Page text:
One of the most severe oversights a salesperson can make is to go without activity. Even the smallest periods of time without activity end up causing major problems in producing results later, especially since the activities we do don’t line-up nicely with the results that we produce.
As much as salespeople may want to resist activity goals and metrics, they are necessary. And as much as you as a sales manager may not want to measure or enforce activity goals, it is necessary that you do so—even when you are achieving your goals.
Imagine a professional Football player at the top of their game. They are unstoppable and everything they do goes for them. Now imagine that instead of continuing their fitness, practice and mental conditioning they start to skip sessions and take time off. They spend more time on the internet and other diversions. They may not suffer those decisions immediately, but deterioration in performance is bound to happen.
Most professions are similar and the sales world definitely is. Without prospecting for even relatively short periods of time your performance (pipeline) will start to look a little light. Without appointments your performance (pipeline) looks even weaker. Without learning and continually training your technique deals start to stall and you miss your quarterly goals.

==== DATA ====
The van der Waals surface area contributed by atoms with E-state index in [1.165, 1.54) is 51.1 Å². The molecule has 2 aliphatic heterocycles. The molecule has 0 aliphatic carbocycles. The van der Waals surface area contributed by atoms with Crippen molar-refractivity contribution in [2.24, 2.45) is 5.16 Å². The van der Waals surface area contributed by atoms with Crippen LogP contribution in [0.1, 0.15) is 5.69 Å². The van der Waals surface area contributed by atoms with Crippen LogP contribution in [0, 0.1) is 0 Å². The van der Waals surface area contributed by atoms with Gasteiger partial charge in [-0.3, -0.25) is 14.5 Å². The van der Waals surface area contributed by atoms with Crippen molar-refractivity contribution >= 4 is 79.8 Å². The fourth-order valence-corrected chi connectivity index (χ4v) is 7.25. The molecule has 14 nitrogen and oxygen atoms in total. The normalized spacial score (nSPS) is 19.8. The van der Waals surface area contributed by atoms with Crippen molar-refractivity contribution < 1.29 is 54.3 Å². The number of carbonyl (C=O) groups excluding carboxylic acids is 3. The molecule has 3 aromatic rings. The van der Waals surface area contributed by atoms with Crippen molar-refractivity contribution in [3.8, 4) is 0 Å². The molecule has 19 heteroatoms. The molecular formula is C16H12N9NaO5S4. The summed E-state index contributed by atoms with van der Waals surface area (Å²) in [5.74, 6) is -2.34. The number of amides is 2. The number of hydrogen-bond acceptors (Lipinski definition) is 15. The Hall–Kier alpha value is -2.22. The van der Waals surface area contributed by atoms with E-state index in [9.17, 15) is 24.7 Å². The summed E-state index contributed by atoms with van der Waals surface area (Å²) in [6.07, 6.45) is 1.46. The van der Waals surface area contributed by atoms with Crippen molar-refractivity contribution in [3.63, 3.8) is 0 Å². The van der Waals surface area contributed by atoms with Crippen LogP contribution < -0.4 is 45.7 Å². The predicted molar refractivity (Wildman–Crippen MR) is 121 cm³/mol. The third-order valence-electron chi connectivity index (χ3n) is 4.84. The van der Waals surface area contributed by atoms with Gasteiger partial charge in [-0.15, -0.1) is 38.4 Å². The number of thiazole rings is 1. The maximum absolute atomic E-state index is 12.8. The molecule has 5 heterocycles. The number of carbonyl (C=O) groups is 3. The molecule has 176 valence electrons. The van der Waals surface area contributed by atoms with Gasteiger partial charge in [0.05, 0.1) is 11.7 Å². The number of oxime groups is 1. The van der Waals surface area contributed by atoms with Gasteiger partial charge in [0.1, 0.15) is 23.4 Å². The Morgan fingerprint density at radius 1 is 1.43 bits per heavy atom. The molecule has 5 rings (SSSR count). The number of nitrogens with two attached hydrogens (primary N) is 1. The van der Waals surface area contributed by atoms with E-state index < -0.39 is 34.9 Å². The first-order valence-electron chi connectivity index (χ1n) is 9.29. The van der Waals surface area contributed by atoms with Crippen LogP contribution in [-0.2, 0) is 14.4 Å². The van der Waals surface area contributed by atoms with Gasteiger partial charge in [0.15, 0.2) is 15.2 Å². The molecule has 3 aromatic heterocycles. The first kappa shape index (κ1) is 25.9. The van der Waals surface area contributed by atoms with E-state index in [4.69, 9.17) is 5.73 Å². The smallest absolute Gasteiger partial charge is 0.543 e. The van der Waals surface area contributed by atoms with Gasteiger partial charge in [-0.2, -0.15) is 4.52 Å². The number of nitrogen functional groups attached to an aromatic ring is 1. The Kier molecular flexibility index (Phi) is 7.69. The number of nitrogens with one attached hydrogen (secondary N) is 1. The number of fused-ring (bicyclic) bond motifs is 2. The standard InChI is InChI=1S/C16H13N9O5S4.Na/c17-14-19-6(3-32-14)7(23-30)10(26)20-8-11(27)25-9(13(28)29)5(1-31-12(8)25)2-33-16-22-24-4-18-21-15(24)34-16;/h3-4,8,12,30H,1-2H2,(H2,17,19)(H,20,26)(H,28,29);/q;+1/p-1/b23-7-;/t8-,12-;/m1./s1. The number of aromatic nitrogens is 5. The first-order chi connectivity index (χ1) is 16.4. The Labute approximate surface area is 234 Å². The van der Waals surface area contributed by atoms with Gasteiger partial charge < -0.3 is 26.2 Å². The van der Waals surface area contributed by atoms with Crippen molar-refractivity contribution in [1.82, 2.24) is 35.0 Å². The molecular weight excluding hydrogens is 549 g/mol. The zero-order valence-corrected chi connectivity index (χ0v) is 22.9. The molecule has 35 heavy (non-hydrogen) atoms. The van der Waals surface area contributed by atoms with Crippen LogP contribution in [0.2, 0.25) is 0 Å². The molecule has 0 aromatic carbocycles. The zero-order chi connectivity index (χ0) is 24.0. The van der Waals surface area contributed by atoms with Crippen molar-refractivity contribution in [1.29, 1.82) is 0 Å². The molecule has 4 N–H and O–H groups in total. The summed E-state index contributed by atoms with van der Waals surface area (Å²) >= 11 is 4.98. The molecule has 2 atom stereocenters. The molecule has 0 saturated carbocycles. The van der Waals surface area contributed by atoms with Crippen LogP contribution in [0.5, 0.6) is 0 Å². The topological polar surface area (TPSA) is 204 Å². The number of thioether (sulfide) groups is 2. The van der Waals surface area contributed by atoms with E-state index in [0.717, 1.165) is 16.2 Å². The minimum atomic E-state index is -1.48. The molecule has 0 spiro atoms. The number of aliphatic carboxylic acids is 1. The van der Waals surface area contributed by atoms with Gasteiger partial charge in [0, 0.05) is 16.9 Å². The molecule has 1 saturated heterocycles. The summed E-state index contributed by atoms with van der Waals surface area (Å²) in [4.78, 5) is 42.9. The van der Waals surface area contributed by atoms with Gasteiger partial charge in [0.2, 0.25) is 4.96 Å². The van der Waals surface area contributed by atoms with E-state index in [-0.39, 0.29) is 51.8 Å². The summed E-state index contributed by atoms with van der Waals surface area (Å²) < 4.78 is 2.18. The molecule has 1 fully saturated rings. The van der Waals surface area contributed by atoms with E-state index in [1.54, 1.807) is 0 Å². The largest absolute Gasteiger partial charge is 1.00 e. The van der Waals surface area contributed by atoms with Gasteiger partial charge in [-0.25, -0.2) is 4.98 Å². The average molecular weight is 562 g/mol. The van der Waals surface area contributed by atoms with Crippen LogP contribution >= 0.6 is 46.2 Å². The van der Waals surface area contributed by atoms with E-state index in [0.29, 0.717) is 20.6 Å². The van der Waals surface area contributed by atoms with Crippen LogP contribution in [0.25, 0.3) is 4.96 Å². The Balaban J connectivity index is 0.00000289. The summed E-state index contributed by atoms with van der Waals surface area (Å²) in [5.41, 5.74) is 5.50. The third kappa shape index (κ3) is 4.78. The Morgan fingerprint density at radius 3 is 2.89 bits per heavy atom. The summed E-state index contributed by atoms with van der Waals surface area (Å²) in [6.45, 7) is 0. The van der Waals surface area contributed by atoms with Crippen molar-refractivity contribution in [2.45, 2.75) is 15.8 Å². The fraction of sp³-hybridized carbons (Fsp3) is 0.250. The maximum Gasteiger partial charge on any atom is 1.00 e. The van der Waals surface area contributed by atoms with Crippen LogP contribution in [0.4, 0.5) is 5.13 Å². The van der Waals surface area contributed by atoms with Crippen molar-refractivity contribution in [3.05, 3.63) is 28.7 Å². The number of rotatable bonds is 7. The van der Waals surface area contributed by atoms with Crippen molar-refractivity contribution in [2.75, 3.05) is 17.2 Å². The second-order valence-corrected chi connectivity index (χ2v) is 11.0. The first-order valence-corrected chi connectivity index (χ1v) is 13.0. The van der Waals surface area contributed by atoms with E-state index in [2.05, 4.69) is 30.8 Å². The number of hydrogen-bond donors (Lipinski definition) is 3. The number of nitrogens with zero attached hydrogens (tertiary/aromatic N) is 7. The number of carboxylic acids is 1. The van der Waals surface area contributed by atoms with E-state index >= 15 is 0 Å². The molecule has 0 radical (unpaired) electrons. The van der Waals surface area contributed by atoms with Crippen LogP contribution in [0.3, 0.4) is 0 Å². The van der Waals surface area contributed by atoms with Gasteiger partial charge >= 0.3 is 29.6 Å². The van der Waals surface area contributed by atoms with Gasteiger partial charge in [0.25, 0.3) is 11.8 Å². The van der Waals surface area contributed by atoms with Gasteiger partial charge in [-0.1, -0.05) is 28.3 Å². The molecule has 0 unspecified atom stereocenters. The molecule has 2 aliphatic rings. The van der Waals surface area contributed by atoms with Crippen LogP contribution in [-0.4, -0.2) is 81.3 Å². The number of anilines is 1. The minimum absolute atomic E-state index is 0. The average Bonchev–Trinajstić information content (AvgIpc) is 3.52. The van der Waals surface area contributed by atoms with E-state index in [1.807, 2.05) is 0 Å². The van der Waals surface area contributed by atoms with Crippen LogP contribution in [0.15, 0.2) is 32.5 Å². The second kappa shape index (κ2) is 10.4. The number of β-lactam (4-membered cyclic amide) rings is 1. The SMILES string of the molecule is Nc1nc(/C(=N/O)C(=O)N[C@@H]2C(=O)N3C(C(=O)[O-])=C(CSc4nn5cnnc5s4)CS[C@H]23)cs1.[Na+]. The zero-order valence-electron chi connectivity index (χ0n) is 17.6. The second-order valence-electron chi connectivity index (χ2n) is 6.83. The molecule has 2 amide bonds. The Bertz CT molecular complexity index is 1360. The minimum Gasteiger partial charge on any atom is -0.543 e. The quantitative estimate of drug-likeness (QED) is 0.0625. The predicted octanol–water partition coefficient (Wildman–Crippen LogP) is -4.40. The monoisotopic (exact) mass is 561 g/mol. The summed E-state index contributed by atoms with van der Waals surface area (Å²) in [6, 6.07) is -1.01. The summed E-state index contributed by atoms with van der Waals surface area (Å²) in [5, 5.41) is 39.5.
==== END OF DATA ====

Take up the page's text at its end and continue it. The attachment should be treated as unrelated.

Keeping your good habits requires that you set your own standards and understand your sales ratio’s. These are the activity goals and metrics that dictate your future sales results – the fitness levels and training regime our imaginary footballer would work to.
Without activity goals and metrics, it easy to underperform and miss your numbers.
Points of Note
Sales managers can be vigilant and unforgiving when it comes to activity metrics and goals. In fact, their drive for activity-at- all-costs gets them reports that are full of exaggerated opportunity and full of activity with prospects that should easily be disqualified.
I like the idea of a model week, not every week will work out that way but it is something to aspire to – a standard.
Activities like prospecting and first sales calls are good indicators, but some weeks are easier to produce results. It just works that way.
I recently read this summary of Goals & Metrics, which I felt, is another good analogy:
“This is the case for activity goals and metrics. Selling is one of those endeavors where it is very difficult to make up for lost time. You plant in the spring, and you harvest in the fall. You can plant like crazy in fall if you want to, but you are certain to produce nothing but a sense of frustration and panic. Activity goals and metrics are what keep you deliberately planting; it is always springtime in sales.”
Pause for thought:
Why are activity goals and metrics important to you?
What are the activity habits you need to take now in order to produce the future results you need?
How long can you go without certain activities before your results start to suffer?
When do you feel the lack of activity in the way of poor results? How long does it take before you pay the price?